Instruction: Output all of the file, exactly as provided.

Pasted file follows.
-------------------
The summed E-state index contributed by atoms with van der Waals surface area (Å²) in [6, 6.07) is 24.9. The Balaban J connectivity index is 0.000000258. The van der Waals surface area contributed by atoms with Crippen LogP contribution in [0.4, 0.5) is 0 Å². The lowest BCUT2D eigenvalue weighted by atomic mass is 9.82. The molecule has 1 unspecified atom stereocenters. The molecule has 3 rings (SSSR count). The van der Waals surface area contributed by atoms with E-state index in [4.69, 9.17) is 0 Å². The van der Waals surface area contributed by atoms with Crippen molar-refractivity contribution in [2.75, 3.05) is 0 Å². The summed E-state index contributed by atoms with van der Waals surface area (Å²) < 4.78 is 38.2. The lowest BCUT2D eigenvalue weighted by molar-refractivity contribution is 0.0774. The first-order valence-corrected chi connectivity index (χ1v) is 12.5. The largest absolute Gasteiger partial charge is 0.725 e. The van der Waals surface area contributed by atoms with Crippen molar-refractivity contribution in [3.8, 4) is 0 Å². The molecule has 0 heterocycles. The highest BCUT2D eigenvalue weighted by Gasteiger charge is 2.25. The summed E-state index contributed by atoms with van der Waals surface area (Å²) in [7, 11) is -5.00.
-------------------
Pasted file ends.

The summed E-state index contributed by atoms with van der Waals surface area (Å²) in [6, 6.07) is 24.9. The Balaban J connectivity index is 0.000000258. The van der Waals surface area contributed by atoms with Crippen LogP contribution in [0.4, 0.5) is 0 Å². The lowest BCUT2D eigenvalue weighted by atomic mass is 9.82. The molecule has 1 unspecified atom stereocenters. The molecule has 3 rings (SSSR count). The van der Waals surface area contributed by atoms with E-state index in [4.69, 9.17) is 0 Å². The van der Waals surface area contributed by atoms with Crippen molar-refractivity contribution in [2.75, 3.05) is 0 Å². The summed E-state index contributed by atoms with van der Waals surface area (Å²) < 4.78 is 38.2. The lowest BCUT2D eigenvalue weighted by molar-refractivity contribution is 0.0774. The first-order valence-corrected chi connectivity index (χ1v) is 12.5. The largest absolute Gasteiger partial charge is 0.725 e. The van der Waals surface area contributed by atoms with Crippen molar-refractivity contribution in [3.8, 4) is 0 Å². The molecule has 0 heterocycles. The highest BCUT2D eigenvalue weighted by Gasteiger charge is 2.25. The summed E-state index contributed by atoms with van der Waals surface area (Å²) in [7, 11) is -5.00.